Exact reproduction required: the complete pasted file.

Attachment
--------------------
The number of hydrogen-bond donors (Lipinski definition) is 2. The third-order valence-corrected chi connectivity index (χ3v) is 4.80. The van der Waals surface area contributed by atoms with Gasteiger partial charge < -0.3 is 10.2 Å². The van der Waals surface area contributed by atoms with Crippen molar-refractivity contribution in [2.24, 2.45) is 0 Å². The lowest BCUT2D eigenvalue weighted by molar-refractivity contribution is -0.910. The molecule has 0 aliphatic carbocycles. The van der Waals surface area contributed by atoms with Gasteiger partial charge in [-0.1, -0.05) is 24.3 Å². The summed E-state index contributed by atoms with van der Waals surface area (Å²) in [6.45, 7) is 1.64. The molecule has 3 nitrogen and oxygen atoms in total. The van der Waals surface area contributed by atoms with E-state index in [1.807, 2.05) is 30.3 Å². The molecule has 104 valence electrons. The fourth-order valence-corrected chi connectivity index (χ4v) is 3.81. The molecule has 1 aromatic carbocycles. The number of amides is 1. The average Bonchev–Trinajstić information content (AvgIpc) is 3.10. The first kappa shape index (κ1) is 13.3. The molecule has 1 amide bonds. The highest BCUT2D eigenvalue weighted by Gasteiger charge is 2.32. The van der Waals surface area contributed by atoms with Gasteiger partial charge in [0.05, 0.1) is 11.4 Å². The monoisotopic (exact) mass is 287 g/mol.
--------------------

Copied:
The number of hydrogen-bond donors (Lipinski definition) is 2. The third-order valence-corrected chi connectivity index (χ3v) is 4.80. The van der Waals surface area contributed by atoms with Gasteiger partial charge < -0.3 is 10.2 Å². The van der Waals surface area contributed by atoms with Crippen molar-refractivity contribution in [2.24, 2.45) is 0 Å². The lowest BCUT2D eigenvalue weighted by molar-refractivity contribution is -0.910. The molecule has 0 aliphatic carbocycles. The van der Waals surface area contributed by atoms with Gasteiger partial charge in [-0.1, -0.05) is 24.3 Å². The summed E-state index contributed by atoms with van der Waals surface area (Å²) in [6.45, 7) is 1.64. The molecule has 3 nitrogen and oxygen atoms in total. The van der Waals surface area contributed by atoms with E-state index in [1.807, 2.05) is 30.3 Å². The molecule has 104 valence electrons. The fourth-order valence-corrected chi connectivity index (χ4v) is 3.81. The molecule has 1 aromatic carbocycles. The number of amides is 1. The average Bonchev–Trinajstić information content (AvgIpc) is 3.10. The first kappa shape index (κ1) is 13.3. The molecule has 1 amide bonds. The highest BCUT2D eigenvalue weighted by Gasteiger charge is 2.32. The van der Waals surface area contributed by atoms with Gasteiger partial charge in [0.05, 0.1) is 11.4 Å². The monoisotopic (exact) mass is 287 g/mol.